Historically, the intractable nature of the disease, in combination with a poor understanding of the aetiopathogenesis of feline CGS has resulted in the widespread use of empirical symptomatic treatment regimens. The current treatment recommendations for cats with CGS include a combination of periodontal therapy and a home care regimen whereby plaque accumulation is kept to a minimum. In some cats, this may result in a reduction in inflammation. Unfortunately, most cats will not cooperate adequately with home care measures and plaque reforms beyond a critical level. These cats need extraction of premolar and molar teeth. In some cats, all teeth may require removal. The extraction of all premolar and molar teeth has given the most dependable results with up to 80% of cats being clinically cured or significantly improved. The 20% that are non-responsive to extraction can be treated with antiseptics, intermittent antibiotics or interferon. FCV isolation should always be performed prior to using interferon and also to monitor viral status as a consequence of treatment. Interferon should only be used in FCV positive cats where extraction of at least all premolar and molar teeth has not led to cure.

Resorptive Lesions

Odontoclastic resorptive lesions (ORL) are a type of 'idiopathic' external root resorption, where the hard tissues of the root surfaces are destroyed by the activity of multi-nucleated cells called odontoclasts. The destroyed root surface is replaced by cementum- or bone-like tissue. The process starts in cementum and progresses to involve the dentine where it spreads along the dentine tubules and eventually comes to involve the dentine of the crown as well as the root. The peri-pulpal dentine is relatively resistant to resorption and the pulp therefore only becomes involved late in the disease. The process extends through the crown dentine, eventually reaching the enamel. The enamel is either resorbed or it fractures off and a cavity becomes clinically evident. In the absence of routine radiography, the lesions are first noted clinically when they become evident in the crown, often as cavities at the cemento-enamel junction (CEJ). The first clinical manifestation of ORL is thus a late-stage lesion. In many cases, the progressive dentine destruction with ORL weakens and undermines the crown to such an extent that minor trauma, e.g., during chewing, causes the crown to fracture off, leaving the root in the alveolar bone. The resorbing root remnants are usually covered by intact gingiva. However, in some cases the overlying gingiva may be inflamed.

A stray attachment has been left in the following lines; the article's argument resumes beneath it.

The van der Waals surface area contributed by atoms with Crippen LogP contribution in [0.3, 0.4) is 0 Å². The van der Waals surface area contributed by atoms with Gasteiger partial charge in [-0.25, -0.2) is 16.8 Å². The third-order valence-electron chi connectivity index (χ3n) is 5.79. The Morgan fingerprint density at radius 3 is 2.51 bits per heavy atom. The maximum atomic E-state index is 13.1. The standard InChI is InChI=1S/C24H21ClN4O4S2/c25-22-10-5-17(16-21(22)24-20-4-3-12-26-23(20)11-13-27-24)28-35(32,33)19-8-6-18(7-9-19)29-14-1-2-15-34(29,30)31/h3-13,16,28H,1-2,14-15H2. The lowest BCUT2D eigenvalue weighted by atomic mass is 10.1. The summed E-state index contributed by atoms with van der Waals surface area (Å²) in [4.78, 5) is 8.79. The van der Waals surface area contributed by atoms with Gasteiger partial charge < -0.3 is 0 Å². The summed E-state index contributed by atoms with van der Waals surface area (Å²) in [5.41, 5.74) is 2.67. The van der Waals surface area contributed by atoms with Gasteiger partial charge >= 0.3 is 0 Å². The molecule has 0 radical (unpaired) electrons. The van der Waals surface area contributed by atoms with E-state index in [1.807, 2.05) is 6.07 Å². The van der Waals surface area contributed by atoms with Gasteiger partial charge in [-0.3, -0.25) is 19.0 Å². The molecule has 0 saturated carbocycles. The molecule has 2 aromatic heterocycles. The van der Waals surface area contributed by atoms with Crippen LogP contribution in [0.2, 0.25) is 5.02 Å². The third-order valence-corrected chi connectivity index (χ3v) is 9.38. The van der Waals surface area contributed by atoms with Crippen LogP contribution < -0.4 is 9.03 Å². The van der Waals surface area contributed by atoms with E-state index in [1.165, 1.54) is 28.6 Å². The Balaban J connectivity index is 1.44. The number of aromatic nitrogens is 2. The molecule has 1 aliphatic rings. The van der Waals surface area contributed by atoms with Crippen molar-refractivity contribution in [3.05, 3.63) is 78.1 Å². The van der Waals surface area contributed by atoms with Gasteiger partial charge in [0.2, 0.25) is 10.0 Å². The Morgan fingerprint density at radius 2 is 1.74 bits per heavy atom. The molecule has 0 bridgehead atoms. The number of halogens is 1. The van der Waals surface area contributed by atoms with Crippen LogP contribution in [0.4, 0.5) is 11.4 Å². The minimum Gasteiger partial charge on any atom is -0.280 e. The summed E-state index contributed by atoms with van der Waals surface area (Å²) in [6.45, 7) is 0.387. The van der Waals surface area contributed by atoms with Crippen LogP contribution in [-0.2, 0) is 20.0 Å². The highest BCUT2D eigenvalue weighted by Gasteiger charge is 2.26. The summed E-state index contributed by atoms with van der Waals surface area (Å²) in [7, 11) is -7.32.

Visual inspection and tactile examination with a dental explorer will only identify end- stage lesions, i.e., when the process is involving the crown and has resulted in an obvious cavity. Radiography will identify lesions that are localized to the root surfaces within the alveolar bone, which would not be detected by clinical methods. Moreover, it is only with the aid of radiography that the extent of a resorptive process can be identified. Selection of the best treatment option thus depends on radiography. In fact, a series of full mouth radiographs is recommended for all cats presented for dental therapy. If taking a series of full mouth radiographs is not possible, e.g., financial restrictions, then take one view of each mandibular premolar/molar region. The mandibular 3rd premolars are the most commonly affected teeth and it has been shown that in nine out of ten cats with resorptive lesions, the process will be identified on these two views. If radiographs show resorption of these teeth, then a full mouth series must be taken.